Kokanee salmon have begun their annual spawning run from Blue Mesa Reservoir up the Gunnison River. Hopefully they will make a left turn at the East River and swim right into the raceways of the Roaring Judy Hatchery, where their eggs will be collected to produce millions more of this tasty landlocked cousin of the Pacific sockeye.The East River is low this year; flows in the past two weeks have been under 100 cfs compared to an average of 250cfs. But is not as low as it was in the drought of 2002 when there was so little water the kokanee couldn’t complete their run without human help. Volunteers and DOW staff had to net 20,000 salmon and truck them to the hatchery. To protect the 4-year-old spawners, all fishing is prohibited from the hatchery outlet downstream to the boundary of the state fish-rearing unit. Anglers can fish other sections of the East and Gunnison Rivers but cannot keep any kokanee until Oct. 31. Most of the salmon die after spawning and snagging leftover fish is permitted in the Gunnison from Nov. 1 to Dec. 31.Terry Robinson, manager of the Roaring Judy Hatchery, said the run has only barely begun. Many salmon are still schooled up in Blue Mesa, and those that have started moving upriver do not move every day. Roe collection at the hatchery usually begins in the first week of October, the eggs hatch in December-January and the fingerlings are stocked in April.Although it is not the only hatchery that collects salmon eggs, Roaring Judy rears most of the kokanee in the state. It keeps four million eggs for itself and distributes the rest to other hatcheries. In good years it even has a surplus to sell to other states. But not all the salmon home perfectly on their birth river. Some make a wrong turn up the Taylor River. Others turn up the East River but bypass the hatchery completely and keep going upriver to Crested Butte.”Then,” says Robinson, “we have to go looking for them in other drainages.”Cold Water Hot SpotsAlthough the Fryingpan River is only 14 miles long from Reudi Reservoir to where it joins the Roaring Fork at Basalt, it is world famous for monster rainbows fattened on mysis shrimp. Trout of 10 pounds are not uncommon and some run up to 18 pounds. Besides shrimp and ever-present midges beneath the dam, there are awesome hatches of Green Drakes and Pale Morning Duns at this time of year, with a Rusty Spinner fall at dusk, making it dry fly heaven.Flows out of the dam have almost doubled this week to 215 cfs, flushing more shrimp into the river for the fish to feast on. Whenever that happens, said Will Sands at the Taylor Creek Fly Shop in Basalt, “we see bigger fish caught.” And higher flows make it easier to catch them. As Sands explained it, “Faster water gives the fish less time to scrutinize an angler’s fly.” In other words, even if your presentation is less than perfect, you stand a better chance of catching one of these monsters. The Drakes and PMDs start hatching at high noon. “You can set your clock by it,” said Sands, adding that the best dry fly action on the ‘Pan is from 1-4 p.m. The evening spinner fall is from 8 p.m. until dark.For the complete fishing report, visit http://wildlife.state.co.us/dowfish/index.aspDenver MetroClear Creek (above Hwy. 119) – The water has cleared after last week’s rains and fishing has improved. Flyfishers are doing well with dries or nymphs: Elk Hair Caddis, BWO, PMD, Brassy, Copper John or Mercury Midge. Small gold or silver spinners also work in the deeper pools and slower runs. Clear Lake – Fishing has been slow but should pick up since the lake was stocked last week. Pink Power Bait or Crave Bait works best but flyfishers have also had some success with Blue Duns. South Platte River (Waterton Canyon) – The upper section has the best trout fishing. Flyfishers do well with ants, Comparaduns, Blue Duns. Brassies, Pheasant Tails or RS2s. The most effective spinners are small Panther Martins, Mepps or Blue Fox. Most fish caught here are small but a few top 20 inches. NorthwestBlue River (below Green Mountain Reservoir) – Flowing high, fast and fishing well in the tailwater beneath Green Mountain Reservoir and at the confluence with the Colorado River. Hoppers, ants, beetles provide most of the action, with some Caddis in the daytime and Tricos in the evening. Use No. 10-12 Joe’s Hopper or Dave’s Hopper, Chernolbyl Ants, Black Ants, Adams and Mosquito patterns. During the spinner fall switch to No. 18-20 Tricos. Hopper-dropper rigs are also effective. The tailwater beneath the dam is subject to periodic security closures and is currently only open from 7 a.m. to 7 p.m. There are three other public accesses on BLM land downriver to the confluence with the Colorado, but they are narrow and anglers are warned to stay off adjoining private property. Blue River (Dillon to Green Mtn. Res.) – The flow out of Dillon Reservoir is 75 cfs. Fishing has been good in Silverthorne with the standard Mysis Shrimp and Midge patterns. Use Randy’s Mysis, Candy Canes, pink Disco Midges and try the bigger attractors. Stimulators, adult Green Drakes, Lime Trudes and small hoppers have been successful when nothing else seems to work. And weighted streamers slow-drifted through the deep pockets also produce. From Silverthorne to Green Mountain Reservoir the action has been sporadic with no major hatches. Try No. 10 dry attractors with a beadhead dropper. Colorado River (below Parshall) – Flow is 1,020 cfs near Kremmling. High flows and cool water makes for very good fishing. Main hatches are Caddis and Callibaetis, with plenty of hopper action and a good evening spinner fall. Use No. 16 Tan or Yellow Caddis, RS2s, gray or black WD-40s, Prince Nymphs, No. 10-12 Joe’s Hoppers, Trico Spinners, No. 18-20 CDC Emergers, No. 16-18 Callibaetis Spinners and Pheasant Tails. Colorado River (Glenwood to Rifle) – Flow is 1,870 cfs in Glenwood Springs. Fishing has been very good with streamers early and late in the day and nymphing the riffles midday when water temperatures are at their highest. Terrestrials or hopper/dropper rigs work great when nothing is hatching. Hot flies include Autumn Splendors, Slumpbuster, Zuddlers, BH Princes, Pheasant Tails, Rusty Spinners and Tricos. Colorado River (near Granby) – Water temperature remains uncomfortably high for trout. Try not to stress trout until things cool down. Early morning is generally the best. The Colorado has been enjoying a profusion of overlapping hatches by Drakes, PMDs, Caddis, Yellow Sallies and hoppers. Recommended flies include Black Ants, various green/olive patterns, Woolly Buggers, Irresistibles and terrestrials. In the immediate Granby area and downstream to the bridge at the west end of Byers Canyon, bait fishing is also permitted and two fish may be kept. Elkhead Reservoir – Fishing is good for pike, crappie, smallmouth and largemouth bass. The smallmouth bass population has been augmented by 1,300 fish removed from the Yampa River to safeguard native and endangered fish species, and trout were stocked last week. Bass are hitting on Mepps Watermelon lures, tubes, Marabou jigs and jigheads with Twister tails. Crappie here run big, up to 14 inches, and are being caught on one-inch tubes and red and white jigs. Pike are hitting on Rapalas or large spoons, mostly around the inlet where they are feeding on crappie. Some nice catfish of up to 12 pounds have also been caught at the inlet and by the dam. The limit for smallmouth and largemouth bass is two fish at least 15 inches long. Fryingpan River – Flow out of Ruedi Reservoir has been increased to 215 cfs. This has flushed more Mysis shrimp into the river and fish are on them, along with prolific hatches of Green Drakes, Pale Morning Duns and a Rusty Spinner fall at dusk. Grand Lake – Rainbow and brown trout are biting well in 5-15 feet of water on yellow Tasmanian Devils, Panther Martins, salmon eggs, worms or Power Bait. Lake trout are hanging in 30-40 feet of water and difficult to catch. The bag and possession limit for lake trout is 4 fish, only one of which can be over 36 inches. Green Mountain Reservoir – Fishing is slow to fair. The best times are early morning and evenings right before dark. Shorecasters are having some success with nightcrawlers and rainbow Power Bait. Trolled Wedding Rings are catching a few kokanee. Rifle Gap Reservoir – Lake level is 68 feet below capacity and the boat ramp can only be used by shallow-draft boats. The water temperature is 68 degrees but fishing for trout and perch remains excellent. The best trout areas are along the west end and by the Cedar campground and off the island. Worms, Power Bait, salmon eggs and Kastmasters all catch fish. Perch are biting well on popcorn shrimp and worms. A two-hook rig fished just off the bottom is most effective. Rio Blanco Lake – Pike fishing is slow but crappie, bluegill and catfish are all active feeders at dawn, dusk and overnight. Cut bait and stinkbaits work best for catfish while crappie and bluegill are hitting on white and chartreuse crappie jigs. Some bluegills here are bigger than the crappie. Roaring Fork River – The Roaring Fork is low and clear and fishing exceptionally well. Current flows in Basalt are 327 cfs, and 597 cfs in Glenwood Springs. Blue Wing Olives and Caddis provide most of the surface action. Nymphing the faster seams with Princes, Pheasant Tails, Copper Johns and small Baetis is super productive. Hoppers are starting to make their presence known, with smaller Charlie Boy Hoppers in Tans being favored by fish. White River – Flow is 285 cfs near Buford and 192 cfs at Meeker. Fishing remains excellent with regular Caddis hatches, good hopper action and an evening spinner fall. Guides say Caddis are coming off very late in the evening, even after dark, which makes for great early morning fishing when there are still leftover bugs on the water. Hopper/dropper rigs have been most effective with a No. 10-12 hopper in front trailed by a Copper John. But anglers also score with black ant or beetle patterns, No. 14-16 Caddis, Parachute Adams, Tricos and just about any beadhead. Williams Fork Reservoir – Pike fishing continues to be very good, but anglers must remember to return all northerns within the 26 to 34-inch slot limit. Big Rapalas, frozen shiners and red and white Dardevles work best for pike. Trout fishing is slow but kokanee are becoming more active as they prepare for their annual spawning run up the Williams Fork River. The salmon are 22-28 feet deep, hitting on red Arnies, Tasmanian Devils, Needlefish and Wedding Rings. Lake trout are deep and none have been caught lately. Williams Fork River – Water remains cool because of increased flows from the Williams Fork dam. Callibaetis, Caddis and hoppers provide most of the action here with a good evening spinner fall. Trico spinners and mosquitoes work well early morning and evening. Bring plenty of bug spray. To protect spawning kokanee salmon, a section of river above Williams Fork Reservoir from the inlet upstream to the first country road bridge will be closed to all fishing and snagging Sept. 15-Oct. 31. Yampa River (Stagecoach through Steamboat) – Fishing is good in the tailwater below Stagecoach Reservoir with midges, Caddis and Tricos. Flow in downtown Steamboat Springs has slowed to 46 cfs. Caddis and Tricos are hatching daily and hoppers are working on hot days. Fish early and be off the water by noon so as not to stress fish as temperatures rise. Use No. 20 Sulphur Duns, Dark or Peacock Caddis, No. 20 Parachute Tricos, Trico emergers, Parachute Hopper, Timmy’s Hoppindicator, Green Caddis pupa or Chartreuse Copper John. Several river sections are restricted to flies and lures only and/or catch-and-release. Call the Steamboat Fishing Company at 970-879-6552 for the latest conditions. SoutheastArkansas River No. 3 (Through Pueblo) – Fishing is fair for trout with flies and bait. Arkansas River (Buena Vista to Salida) – The river is still good for floating and should have excellent wading level this week at about 350 cfs. Attractor dries with small Peacock Caddis or Parachute Adams as trailers have been most productive. Arkansas River (Leadville to Buena Vista) – Flow is 70 cfs in Hayden Meadows and the Granite Gorge will drop to 150-200 cfs as flow augmentation ends this week. Dry/dropper rigs work well during the day and there are good Caddis hatches in the evening. Arkansas River (Salida to Canon City) – Flows will drop this week to 300-400 cfs as the flow augmentation program winds up. This opens up much more habitat for fish and makes wading much easier. For the next 6 weeks, browns will be staging for the spawn, feeding aggressively, and becoming increasingly congregated. Beckwith Reservoir – Fishing is slow to fair for all species. Clear Creek Reservoir – Power Bait or salmon eggs work best along the north shore. Trollers are catching some nice trout along the dam using Arnies and nightcrawlers. Elevenmile Reservoir – Trout fishing is good on both the west and south sides of the reservoir. Shorecasters do best at Lazy Boy, Stoll Mountain, Rocking Chair, Witchers Cove or Howbert Point using any color Power Bait, worms or salmon eggs. Trollers are scoring with Rapalas, Tasmanian Devils, Kastmasters and Arnies tipped with nightcrawlers. Most kokanee are found in the middle of the lake between Duck and Goose Islands. Pike fishing remains fair in weedy coves using sucker meat, black Bunny Leeches or black and silver Rapalas. South Platte River (btwn Spinney and Elevenmile) – Flow is 151 cfs and trout fishing remains excellent using RS2s, WD-40s, Brassies, No. 16 Red Copper Johns, Black Beauties, Griffith’s Gnats, Trico Duns, No. 16 Light Tan Hare’s Ears, No. 14 Tube Callibaetis, Pheasant Tails and red, green or black Midges. SouthwestGunnison River (below Crystal Dam) – Flow is 625 cfs and the Portal is fishing well with PMDs, Caddis, hoppers and midge larvae, pupae, emergers or adults. When nothing is hatching, stick with midges and nymphs including Beadhead Princes, Copper Johns, Pheasant Tails, Halfbacks, Scuds and San Juan worm. If all else fails use Woolly Buggers or Muddler Minnows. Call the Cimarron Creek Fly Shop at 970-249-0408 for updated conditions. Gunnison River (through the canyon) – Flow through the canyon is 629 cfs and fishing is excellent through the Gorge. Fish close to the banks with midges, PMDs and Blue Wing Olives. Hopper/droppers are hot right now and No. 8 Woolly Buggers in black or Flash-a-Bugger colors also work well. Also try a Royal Trude or San Juan Worm with a Prince Nymph dropper. The upper Gunnison is nice and clear. Increased flows have raised the water level to where jet boats are operable, though no motorized craft are allowed above the confluence of the North Fork and Gunnison Rivers. Other restrictions: Gold Medal Water, catch-and-release, flies and lures only. No rainbows may be kept and the bag limit on brown trout is one over 16 inches and three under 12 inches.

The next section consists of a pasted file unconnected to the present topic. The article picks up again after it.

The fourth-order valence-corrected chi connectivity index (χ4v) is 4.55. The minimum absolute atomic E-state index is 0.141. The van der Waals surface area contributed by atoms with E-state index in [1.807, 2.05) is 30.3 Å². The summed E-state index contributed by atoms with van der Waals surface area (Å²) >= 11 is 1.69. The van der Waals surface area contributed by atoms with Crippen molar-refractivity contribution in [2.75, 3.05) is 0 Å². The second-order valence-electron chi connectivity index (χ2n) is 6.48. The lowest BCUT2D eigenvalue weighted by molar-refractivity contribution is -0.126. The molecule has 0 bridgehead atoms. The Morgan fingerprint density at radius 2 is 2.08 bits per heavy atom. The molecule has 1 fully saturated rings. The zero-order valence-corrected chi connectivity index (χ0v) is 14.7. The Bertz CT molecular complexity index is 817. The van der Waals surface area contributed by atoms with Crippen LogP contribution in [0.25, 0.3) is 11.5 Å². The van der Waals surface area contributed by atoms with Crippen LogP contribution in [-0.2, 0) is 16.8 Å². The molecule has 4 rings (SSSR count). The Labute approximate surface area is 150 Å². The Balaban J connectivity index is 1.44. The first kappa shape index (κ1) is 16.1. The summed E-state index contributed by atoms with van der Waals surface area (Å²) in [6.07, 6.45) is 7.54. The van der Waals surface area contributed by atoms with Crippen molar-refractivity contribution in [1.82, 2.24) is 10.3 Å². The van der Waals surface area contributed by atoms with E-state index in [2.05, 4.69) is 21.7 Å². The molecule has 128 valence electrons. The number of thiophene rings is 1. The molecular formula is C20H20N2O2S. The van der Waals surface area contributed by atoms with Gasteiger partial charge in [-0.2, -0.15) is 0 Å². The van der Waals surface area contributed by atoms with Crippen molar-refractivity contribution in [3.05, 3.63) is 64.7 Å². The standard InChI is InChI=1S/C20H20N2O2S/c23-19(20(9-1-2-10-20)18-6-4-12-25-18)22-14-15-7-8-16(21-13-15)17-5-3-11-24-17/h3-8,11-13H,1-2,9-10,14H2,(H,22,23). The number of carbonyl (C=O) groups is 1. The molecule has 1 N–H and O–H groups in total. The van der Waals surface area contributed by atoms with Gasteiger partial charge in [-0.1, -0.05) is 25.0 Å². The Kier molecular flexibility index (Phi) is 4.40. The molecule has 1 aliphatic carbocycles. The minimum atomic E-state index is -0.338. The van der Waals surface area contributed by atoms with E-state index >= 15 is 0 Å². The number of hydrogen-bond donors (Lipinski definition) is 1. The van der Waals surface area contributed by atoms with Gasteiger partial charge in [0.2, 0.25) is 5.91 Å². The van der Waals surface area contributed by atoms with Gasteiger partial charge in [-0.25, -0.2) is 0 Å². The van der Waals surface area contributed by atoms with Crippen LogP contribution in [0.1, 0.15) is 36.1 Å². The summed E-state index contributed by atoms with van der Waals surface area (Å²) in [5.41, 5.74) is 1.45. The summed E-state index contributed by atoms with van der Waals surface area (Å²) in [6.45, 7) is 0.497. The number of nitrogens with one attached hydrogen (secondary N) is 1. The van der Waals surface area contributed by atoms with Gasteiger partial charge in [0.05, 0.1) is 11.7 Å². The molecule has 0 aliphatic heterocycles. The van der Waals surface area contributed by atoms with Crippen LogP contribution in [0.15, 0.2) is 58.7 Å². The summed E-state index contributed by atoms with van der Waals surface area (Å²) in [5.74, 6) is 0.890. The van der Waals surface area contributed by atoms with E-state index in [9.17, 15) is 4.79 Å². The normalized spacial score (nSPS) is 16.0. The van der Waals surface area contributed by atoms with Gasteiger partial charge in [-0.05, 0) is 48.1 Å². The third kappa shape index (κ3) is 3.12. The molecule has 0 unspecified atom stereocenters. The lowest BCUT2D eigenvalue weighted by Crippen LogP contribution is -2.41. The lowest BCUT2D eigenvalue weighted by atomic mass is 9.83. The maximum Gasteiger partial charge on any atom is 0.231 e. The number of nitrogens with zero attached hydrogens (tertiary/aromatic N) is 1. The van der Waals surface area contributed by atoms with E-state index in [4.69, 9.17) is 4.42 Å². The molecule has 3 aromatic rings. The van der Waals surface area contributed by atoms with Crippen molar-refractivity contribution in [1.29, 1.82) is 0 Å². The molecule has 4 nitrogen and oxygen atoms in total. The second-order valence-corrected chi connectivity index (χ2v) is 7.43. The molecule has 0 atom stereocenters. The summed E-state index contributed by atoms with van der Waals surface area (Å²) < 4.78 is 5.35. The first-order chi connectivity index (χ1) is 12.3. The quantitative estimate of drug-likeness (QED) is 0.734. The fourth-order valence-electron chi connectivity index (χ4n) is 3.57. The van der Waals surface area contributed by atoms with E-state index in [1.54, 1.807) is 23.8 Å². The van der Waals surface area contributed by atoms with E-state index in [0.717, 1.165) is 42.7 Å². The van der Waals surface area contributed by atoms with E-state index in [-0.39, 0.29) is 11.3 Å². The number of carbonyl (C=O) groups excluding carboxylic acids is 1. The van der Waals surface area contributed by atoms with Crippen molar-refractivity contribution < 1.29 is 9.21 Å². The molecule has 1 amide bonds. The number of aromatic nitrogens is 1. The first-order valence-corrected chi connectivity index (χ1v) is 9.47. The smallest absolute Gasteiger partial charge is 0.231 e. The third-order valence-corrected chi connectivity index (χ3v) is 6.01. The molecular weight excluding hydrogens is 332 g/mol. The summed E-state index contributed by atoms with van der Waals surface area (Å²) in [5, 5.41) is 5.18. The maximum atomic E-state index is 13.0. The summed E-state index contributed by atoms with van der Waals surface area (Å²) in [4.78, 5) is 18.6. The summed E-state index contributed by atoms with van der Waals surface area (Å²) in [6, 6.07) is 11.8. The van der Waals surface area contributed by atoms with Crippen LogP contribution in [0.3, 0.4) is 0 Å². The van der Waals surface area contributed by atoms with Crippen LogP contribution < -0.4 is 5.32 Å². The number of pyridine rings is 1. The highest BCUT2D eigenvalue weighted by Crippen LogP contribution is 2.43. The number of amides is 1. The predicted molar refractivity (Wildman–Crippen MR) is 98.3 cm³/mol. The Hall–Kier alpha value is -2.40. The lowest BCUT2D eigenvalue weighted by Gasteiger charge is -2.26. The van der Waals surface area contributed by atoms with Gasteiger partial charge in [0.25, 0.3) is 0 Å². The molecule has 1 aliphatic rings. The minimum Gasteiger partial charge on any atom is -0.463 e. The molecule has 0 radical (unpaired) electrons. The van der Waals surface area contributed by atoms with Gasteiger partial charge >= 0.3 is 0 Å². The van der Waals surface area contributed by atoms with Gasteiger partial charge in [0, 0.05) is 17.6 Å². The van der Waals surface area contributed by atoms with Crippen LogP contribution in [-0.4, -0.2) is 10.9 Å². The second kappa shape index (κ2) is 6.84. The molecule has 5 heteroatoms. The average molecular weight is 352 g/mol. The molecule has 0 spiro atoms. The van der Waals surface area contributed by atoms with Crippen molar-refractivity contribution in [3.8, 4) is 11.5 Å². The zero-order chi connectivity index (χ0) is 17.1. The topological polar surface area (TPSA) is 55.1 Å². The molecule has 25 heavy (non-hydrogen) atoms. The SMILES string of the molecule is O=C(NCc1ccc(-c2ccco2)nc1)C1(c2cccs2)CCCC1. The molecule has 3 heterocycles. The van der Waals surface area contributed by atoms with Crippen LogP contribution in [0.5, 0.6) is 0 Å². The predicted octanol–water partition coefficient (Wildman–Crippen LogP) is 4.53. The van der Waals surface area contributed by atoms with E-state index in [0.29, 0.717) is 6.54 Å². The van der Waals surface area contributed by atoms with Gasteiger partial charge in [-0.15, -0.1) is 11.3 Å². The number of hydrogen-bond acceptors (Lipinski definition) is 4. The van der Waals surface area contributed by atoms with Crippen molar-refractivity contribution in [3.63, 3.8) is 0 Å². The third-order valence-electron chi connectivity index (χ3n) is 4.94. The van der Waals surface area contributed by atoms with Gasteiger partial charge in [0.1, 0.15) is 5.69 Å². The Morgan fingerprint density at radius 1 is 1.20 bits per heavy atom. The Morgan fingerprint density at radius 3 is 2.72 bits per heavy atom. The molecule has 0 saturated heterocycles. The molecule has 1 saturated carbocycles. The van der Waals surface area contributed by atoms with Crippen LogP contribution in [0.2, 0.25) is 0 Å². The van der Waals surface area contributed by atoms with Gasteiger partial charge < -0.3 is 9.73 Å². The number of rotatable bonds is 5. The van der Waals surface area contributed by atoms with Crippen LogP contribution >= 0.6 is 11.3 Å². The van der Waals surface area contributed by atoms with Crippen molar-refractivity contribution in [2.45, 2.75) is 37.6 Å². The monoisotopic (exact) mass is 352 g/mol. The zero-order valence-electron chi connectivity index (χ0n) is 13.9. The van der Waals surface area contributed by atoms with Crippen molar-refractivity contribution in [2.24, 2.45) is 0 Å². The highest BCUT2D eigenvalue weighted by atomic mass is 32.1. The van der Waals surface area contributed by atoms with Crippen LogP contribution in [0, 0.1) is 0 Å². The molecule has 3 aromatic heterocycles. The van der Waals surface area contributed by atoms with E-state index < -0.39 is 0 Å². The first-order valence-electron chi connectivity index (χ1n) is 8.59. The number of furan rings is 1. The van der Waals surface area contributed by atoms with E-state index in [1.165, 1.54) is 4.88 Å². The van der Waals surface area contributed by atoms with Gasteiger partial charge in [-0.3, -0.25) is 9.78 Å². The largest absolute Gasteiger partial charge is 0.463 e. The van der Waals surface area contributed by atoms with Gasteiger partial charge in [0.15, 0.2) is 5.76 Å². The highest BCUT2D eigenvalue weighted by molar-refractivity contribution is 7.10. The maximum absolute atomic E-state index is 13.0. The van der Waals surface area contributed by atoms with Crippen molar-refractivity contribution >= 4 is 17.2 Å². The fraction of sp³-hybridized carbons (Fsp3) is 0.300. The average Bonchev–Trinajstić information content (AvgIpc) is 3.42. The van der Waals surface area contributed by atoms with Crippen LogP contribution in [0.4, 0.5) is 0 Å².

Support Local Journalism

Support Local Journalism

As a Summit Daily News reader, you make our work possible.

Now more than ever, your financial support is critical to help us keep our communities informed about the evolving coronavirus pandemic and the impact it is having on our residents and businesses. Every contribution, no matter the size, will make a difference.

Your donation will be used exclusively to support quality, local journalism.

For tax deductible donations, click here.
 

Start a dialogue, stay on topic and be civil.
If you don't follow the rules, your comment may be deleted.

User Legend: iconModerator iconTrusted User